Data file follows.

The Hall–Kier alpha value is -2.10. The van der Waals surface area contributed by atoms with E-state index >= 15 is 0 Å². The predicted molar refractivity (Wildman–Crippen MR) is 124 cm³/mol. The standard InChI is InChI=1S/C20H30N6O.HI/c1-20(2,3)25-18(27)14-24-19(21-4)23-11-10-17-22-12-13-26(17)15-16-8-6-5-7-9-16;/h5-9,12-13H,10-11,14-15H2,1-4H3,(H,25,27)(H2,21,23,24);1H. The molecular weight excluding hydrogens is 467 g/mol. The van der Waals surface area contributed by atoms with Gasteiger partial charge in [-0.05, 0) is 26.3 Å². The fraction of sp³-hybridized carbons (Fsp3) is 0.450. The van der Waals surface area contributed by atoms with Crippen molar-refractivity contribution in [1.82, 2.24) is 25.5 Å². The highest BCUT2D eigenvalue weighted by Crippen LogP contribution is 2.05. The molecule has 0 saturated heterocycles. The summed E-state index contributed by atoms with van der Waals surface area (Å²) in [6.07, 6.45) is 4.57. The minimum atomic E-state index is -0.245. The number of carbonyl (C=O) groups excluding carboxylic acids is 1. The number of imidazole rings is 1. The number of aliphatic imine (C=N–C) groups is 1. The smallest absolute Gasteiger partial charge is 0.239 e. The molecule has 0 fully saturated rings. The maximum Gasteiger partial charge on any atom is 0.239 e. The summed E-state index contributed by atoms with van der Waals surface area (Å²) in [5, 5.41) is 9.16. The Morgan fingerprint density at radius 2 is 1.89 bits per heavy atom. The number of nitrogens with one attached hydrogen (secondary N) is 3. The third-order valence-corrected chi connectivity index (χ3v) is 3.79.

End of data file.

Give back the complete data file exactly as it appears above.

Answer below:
The Hall–Kier alpha value is -2.10. The van der Waals surface area contributed by atoms with E-state index >= 15 is 0 Å². The predicted molar refractivity (Wildman–Crippen MR) is 124 cm³/mol. The standard InChI is InChI=1S/C20H30N6O.HI/c1-20(2,3)25-18(27)14-24-19(21-4)23-11-10-17-22-12-13-26(17)15-16-8-6-5-7-9-16;/h5-9,12-13H,10-11,14-15H2,1-4H3,(H,25,27)(H2,21,23,24);1H. The molecular weight excluding hydrogens is 467 g/mol. The van der Waals surface area contributed by atoms with Gasteiger partial charge in [-0.05, 0) is 26.3 Å². The fraction of sp³-hybridized carbons (Fsp3) is 0.450. The van der Waals surface area contributed by atoms with Crippen molar-refractivity contribution in [1.82, 2.24) is 25.5 Å². The highest BCUT2D eigenvalue weighted by Crippen LogP contribution is 2.05. The molecule has 0 saturated heterocycles. The summed E-state index contributed by atoms with van der Waals surface area (Å²) in [6.07, 6.45) is 4.57. The minimum atomic E-state index is -0.245. The number of carbonyl (C=O) groups excluding carboxylic acids is 1. The number of imidazole rings is 1. The number of aliphatic imine (C=N–C) groups is 1. The smallest absolute Gasteiger partial charge is 0.239 e. The molecule has 0 fully saturated rings. The maximum Gasteiger partial charge on any atom is 0.239 e. The summed E-state index contributed by atoms with van der Waals surface area (Å²) in [5, 5.41) is 9.16. The Morgan fingerprint density at radius 2 is 1.89 bits per heavy atom. The number of nitrogens with one attached hydrogen (secondary N) is 3. The third-order valence-corrected chi connectivity index (χ3v) is 3.79.